When he returned in the 2022-23 school year as a seventh grader, other students began calling him a "school shooter" six different times, encouraged him to hurt himself and threatened to beat him up, according to court papers.

Court papers say the others also called him "a loser" and “a piece of garbage.”

The mother reported the incidents to the school administration who determined that students who had made those statements had violated the Code of Student Conduct and were subsequently disciplined.

The school district told the mother that the incidents did not meet the state's criteria for bullying because his act of bringing a Nerf gun to school was not a "distinguishing characteristic" as required by state law.

Administrative Law Judge Kim Belin agreed with the district's determination that the name-calling was not based on the student's race, color, religion, ancestry, national origin, gender, sexual orientation, gender identity or expression, or mental, physical or sensory disability, all of which are considered a "distinguishing characteristic" under state law.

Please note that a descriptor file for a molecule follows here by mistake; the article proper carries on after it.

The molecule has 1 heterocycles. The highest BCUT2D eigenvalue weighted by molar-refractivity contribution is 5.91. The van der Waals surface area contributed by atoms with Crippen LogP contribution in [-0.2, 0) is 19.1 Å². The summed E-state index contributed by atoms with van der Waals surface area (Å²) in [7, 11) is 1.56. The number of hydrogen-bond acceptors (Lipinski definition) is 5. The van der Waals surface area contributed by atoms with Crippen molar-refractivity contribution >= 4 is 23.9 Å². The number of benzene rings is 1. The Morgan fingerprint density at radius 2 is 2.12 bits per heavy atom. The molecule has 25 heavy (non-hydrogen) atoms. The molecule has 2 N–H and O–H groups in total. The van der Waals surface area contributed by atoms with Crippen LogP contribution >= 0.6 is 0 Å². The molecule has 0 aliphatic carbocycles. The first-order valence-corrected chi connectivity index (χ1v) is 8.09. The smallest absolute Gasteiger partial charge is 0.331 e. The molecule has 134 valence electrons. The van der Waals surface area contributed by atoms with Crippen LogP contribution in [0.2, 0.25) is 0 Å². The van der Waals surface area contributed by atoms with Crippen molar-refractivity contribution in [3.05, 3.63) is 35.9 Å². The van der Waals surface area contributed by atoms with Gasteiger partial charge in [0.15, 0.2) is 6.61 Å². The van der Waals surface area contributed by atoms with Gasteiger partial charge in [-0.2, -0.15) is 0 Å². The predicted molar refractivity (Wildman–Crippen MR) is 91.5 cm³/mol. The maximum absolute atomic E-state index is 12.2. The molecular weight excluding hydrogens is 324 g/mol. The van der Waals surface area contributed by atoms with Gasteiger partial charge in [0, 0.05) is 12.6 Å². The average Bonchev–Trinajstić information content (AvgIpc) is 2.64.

What does the state law say exactly?

18A:37-14 Definitions relative to adoption of harassment and bullying prevention policies

   2.   As used in this act:

   "Electronic communication" means a communication transmitted by means of an electronic device, including, but not limited to, a telephone, cellular phone, computer, or pager;

   "Harassment, intimidation or bullying" means any gesture, any written, verbal or physical act, or any electronic communication, whether it be a single incident or a series of incidents, that is reasonably perceived as being motivated either by any actual or perceived characteristic, such as race, color, religion, ancestry, national origin, gender, sexual orientation, gender identity and expression, or a mental, physical or sensory disability, or by any other distinguishing characteristic, that takes place on school property, at any school-sponsored function, on a school bus, or off school grounds as provided for in section 16 of P.L.2010, c.122 (C.18A:37-15.3), that substantially disrupts or interferes with the orderly operation of the school or the rights of other students and that:

    a.   a reasonable person should know, under the circumstances, will have the effect of physically or emotionally harming a student or damaging the student's property, or placing a student in reasonable fear of physical or emotional harm to his person or damage to his property;